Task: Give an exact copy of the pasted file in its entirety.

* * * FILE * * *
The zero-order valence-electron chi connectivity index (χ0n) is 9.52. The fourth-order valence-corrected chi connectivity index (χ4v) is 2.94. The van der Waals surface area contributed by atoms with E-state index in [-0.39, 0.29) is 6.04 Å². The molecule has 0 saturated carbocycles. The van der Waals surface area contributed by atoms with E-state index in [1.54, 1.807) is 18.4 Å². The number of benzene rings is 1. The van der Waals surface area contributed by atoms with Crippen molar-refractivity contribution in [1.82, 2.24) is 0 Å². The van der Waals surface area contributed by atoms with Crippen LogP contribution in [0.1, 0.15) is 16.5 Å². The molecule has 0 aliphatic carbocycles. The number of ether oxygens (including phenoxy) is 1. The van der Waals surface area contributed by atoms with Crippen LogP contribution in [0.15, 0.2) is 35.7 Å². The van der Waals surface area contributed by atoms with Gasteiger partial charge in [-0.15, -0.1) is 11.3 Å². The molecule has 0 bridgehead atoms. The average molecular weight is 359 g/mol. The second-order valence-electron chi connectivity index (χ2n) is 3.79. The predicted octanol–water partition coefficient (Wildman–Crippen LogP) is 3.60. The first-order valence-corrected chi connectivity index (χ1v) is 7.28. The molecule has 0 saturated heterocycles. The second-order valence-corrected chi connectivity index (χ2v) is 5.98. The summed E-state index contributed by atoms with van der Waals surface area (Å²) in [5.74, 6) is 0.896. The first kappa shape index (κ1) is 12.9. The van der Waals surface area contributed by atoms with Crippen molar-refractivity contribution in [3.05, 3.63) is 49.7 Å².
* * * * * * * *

The zero-order valence-electron chi connectivity index (χ0n) is 9.52. The fourth-order valence-corrected chi connectivity index (χ4v) is 2.94. The van der Waals surface area contributed by atoms with E-state index in [-0.39, 0.29) is 6.04 Å². The molecule has 0 saturated carbocycles. The van der Waals surface area contributed by atoms with E-state index in [1.54, 1.807) is 18.4 Å². The number of benzene rings is 1. The van der Waals surface area contributed by atoms with Crippen molar-refractivity contribution in [1.82, 2.24) is 0 Å². The van der Waals surface area contributed by atoms with Crippen LogP contribution in [0.1, 0.15) is 16.5 Å². The molecule has 0 aliphatic carbocycles. The number of ether oxygens (including phenoxy) is 1. The van der Waals surface area contributed by atoms with Crippen LogP contribution in [0.15, 0.2) is 35.7 Å². The van der Waals surface area contributed by atoms with Gasteiger partial charge in [-0.15, -0.1) is 11.3 Å². The molecule has 0 bridgehead atoms. The average molecular weight is 359 g/mol. The second-order valence-electron chi connectivity index (χ2n) is 3.79. The predicted octanol–water partition coefficient (Wildman–Crippen LogP) is 3.60. The first-order valence-corrected chi connectivity index (χ1v) is 7.28. The molecule has 0 saturated heterocycles. The second-order valence-corrected chi connectivity index (χ2v) is 5.98. The summed E-state index contributed by atoms with van der Waals surface area (Å²) in [5.74, 6) is 0.896. The first kappa shape index (κ1) is 12.9. The van der Waals surface area contributed by atoms with Crippen molar-refractivity contribution in [3.05, 3.63) is 49.7 Å².